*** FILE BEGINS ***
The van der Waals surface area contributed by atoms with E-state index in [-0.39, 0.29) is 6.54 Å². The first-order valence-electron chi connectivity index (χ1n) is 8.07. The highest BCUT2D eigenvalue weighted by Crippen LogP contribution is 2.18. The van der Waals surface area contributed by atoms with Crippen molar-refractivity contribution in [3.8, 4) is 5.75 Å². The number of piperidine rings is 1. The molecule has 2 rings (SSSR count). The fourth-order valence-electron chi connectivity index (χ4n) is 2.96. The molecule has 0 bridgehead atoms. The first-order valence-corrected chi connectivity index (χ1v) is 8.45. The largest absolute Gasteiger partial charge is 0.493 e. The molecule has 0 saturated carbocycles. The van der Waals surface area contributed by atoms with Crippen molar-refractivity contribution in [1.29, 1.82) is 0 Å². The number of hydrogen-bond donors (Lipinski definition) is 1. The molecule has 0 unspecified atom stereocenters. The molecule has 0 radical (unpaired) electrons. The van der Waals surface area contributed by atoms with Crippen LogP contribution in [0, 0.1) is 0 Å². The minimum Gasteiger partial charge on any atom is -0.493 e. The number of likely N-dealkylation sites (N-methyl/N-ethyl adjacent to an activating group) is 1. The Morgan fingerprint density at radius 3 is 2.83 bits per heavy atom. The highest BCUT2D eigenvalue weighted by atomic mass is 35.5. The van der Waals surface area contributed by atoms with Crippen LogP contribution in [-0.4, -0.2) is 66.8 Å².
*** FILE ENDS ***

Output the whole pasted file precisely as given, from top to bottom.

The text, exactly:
The van der Waals surface area contributed by atoms with E-state index in [-0.39, 0.29) is 6.54 Å². The first-order valence-electron chi connectivity index (χ1n) is 8.07. The highest BCUT2D eigenvalue weighted by Crippen LogP contribution is 2.18. The van der Waals surface area contributed by atoms with Crippen molar-refractivity contribution in [3.8, 4) is 5.75 Å². The number of piperidine rings is 1. The molecule has 2 rings (SSSR count). The fourth-order valence-electron chi connectivity index (χ4n) is 2.96. The molecule has 0 bridgehead atoms. The first-order valence-corrected chi connectivity index (χ1v) is 8.45. The largest absolute Gasteiger partial charge is 0.493 e. The molecule has 0 saturated carbocycles. The van der Waals surface area contributed by atoms with Crippen molar-refractivity contribution in [1.29, 1.82) is 0 Å². The number of hydrogen-bond donors (Lipinski definition) is 1. The molecule has 0 unspecified atom stereocenters. The molecule has 0 radical (unpaired) electrons. The van der Waals surface area contributed by atoms with Crippen LogP contribution in [0, 0.1) is 0 Å². The minimum Gasteiger partial charge on any atom is -0.493 e. The number of likely N-dealkylation sites (N-methyl/N-ethyl adjacent to an activating group) is 1. The Morgan fingerprint density at radius 3 is 2.83 bits per heavy atom. The highest BCUT2D eigenvalue weighted by atomic mass is 35.5. The van der Waals surface area contributed by atoms with Crippen LogP contribution in [-0.4, -0.2) is 66.8 Å².